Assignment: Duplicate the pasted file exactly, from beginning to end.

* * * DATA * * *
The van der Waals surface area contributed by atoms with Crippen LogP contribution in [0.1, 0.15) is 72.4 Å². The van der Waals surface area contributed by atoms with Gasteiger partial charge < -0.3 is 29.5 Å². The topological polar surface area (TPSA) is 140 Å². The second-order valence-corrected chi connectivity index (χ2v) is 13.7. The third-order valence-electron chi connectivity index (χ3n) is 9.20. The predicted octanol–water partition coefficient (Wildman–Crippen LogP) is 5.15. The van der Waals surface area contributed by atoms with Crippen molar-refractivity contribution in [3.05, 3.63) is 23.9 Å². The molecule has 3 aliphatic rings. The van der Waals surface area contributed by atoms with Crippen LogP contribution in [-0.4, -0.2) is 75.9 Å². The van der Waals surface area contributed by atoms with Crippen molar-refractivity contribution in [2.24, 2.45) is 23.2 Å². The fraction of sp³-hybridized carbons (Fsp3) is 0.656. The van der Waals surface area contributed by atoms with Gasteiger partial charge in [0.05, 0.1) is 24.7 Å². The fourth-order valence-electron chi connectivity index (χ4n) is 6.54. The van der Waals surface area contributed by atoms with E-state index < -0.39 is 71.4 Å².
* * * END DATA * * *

The van der Waals surface area contributed by atoms with Crippen LogP contribution in [0.1, 0.15) is 72.4 Å². The van der Waals surface area contributed by atoms with Gasteiger partial charge < -0.3 is 29.5 Å². The topological polar surface area (TPSA) is 140 Å². The second-order valence-corrected chi connectivity index (χ2v) is 13.7. The third-order valence-electron chi connectivity index (χ3n) is 9.20. The predicted octanol–water partition coefficient (Wildman–Crippen LogP) is 5.15. The van der Waals surface area contributed by atoms with Crippen molar-refractivity contribution in [3.05, 3.63) is 23.9 Å². The molecule has 3 aliphatic rings. The van der Waals surface area contributed by atoms with Crippen LogP contribution in [-0.4, -0.2) is 75.9 Å². The van der Waals surface area contributed by atoms with Crippen molar-refractivity contribution in [2.24, 2.45) is 23.2 Å². The fraction of sp³-hybridized carbons (Fsp3) is 0.656. The van der Waals surface area contributed by atoms with Gasteiger partial charge in [0.05, 0.1) is 24.7 Å². The fourth-order valence-electron chi connectivity index (χ4n) is 6.54. The van der Waals surface area contributed by atoms with E-state index < -0.39 is 71.4 Å².